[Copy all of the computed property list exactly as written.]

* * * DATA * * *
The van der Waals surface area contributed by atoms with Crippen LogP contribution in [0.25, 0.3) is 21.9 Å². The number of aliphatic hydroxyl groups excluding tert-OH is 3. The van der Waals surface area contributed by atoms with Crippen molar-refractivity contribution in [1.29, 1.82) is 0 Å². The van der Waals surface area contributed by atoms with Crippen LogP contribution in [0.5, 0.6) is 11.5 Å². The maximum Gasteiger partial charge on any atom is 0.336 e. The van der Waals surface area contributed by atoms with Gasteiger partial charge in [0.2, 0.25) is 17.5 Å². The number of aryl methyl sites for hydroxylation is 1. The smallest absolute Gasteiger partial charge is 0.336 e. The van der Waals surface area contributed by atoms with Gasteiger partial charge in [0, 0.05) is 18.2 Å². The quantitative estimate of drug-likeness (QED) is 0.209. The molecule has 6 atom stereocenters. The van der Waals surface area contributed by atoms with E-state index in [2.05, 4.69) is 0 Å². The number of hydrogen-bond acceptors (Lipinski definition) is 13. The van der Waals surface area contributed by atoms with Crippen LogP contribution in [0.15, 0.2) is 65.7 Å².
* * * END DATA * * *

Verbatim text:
The van der Waals surface area contributed by atoms with Crippen LogP contribution in [0.25, 0.3) is 21.9 Å². The number of aliphatic hydroxyl groups excluding tert-OH is 3. The van der Waals surface area contributed by atoms with Crippen molar-refractivity contribution in [1.29, 1.82) is 0 Å². The van der Waals surface area contributed by atoms with Crippen LogP contribution in [0.5, 0.6) is 11.5 Å². The maximum Gasteiger partial charge on any atom is 0.336 e. The van der Waals surface area contributed by atoms with Gasteiger partial charge in [0.2, 0.25) is 17.5 Å². The number of aryl methyl sites for hydroxylation is 1. The smallest absolute Gasteiger partial charge is 0.336 e. The van der Waals surface area contributed by atoms with Gasteiger partial charge in [0, 0.05) is 18.2 Å². The quantitative estimate of drug-likeness (QED) is 0.209. The molecule has 6 atom stereocenters. The van der Waals surface area contributed by atoms with E-state index in [2.05, 4.69) is 0 Å². The number of hydrogen-bond acceptors (Lipinski definition) is 13. The van der Waals surface area contributed by atoms with Crippen LogP contribution in [0.15, 0.2) is 65.7 Å².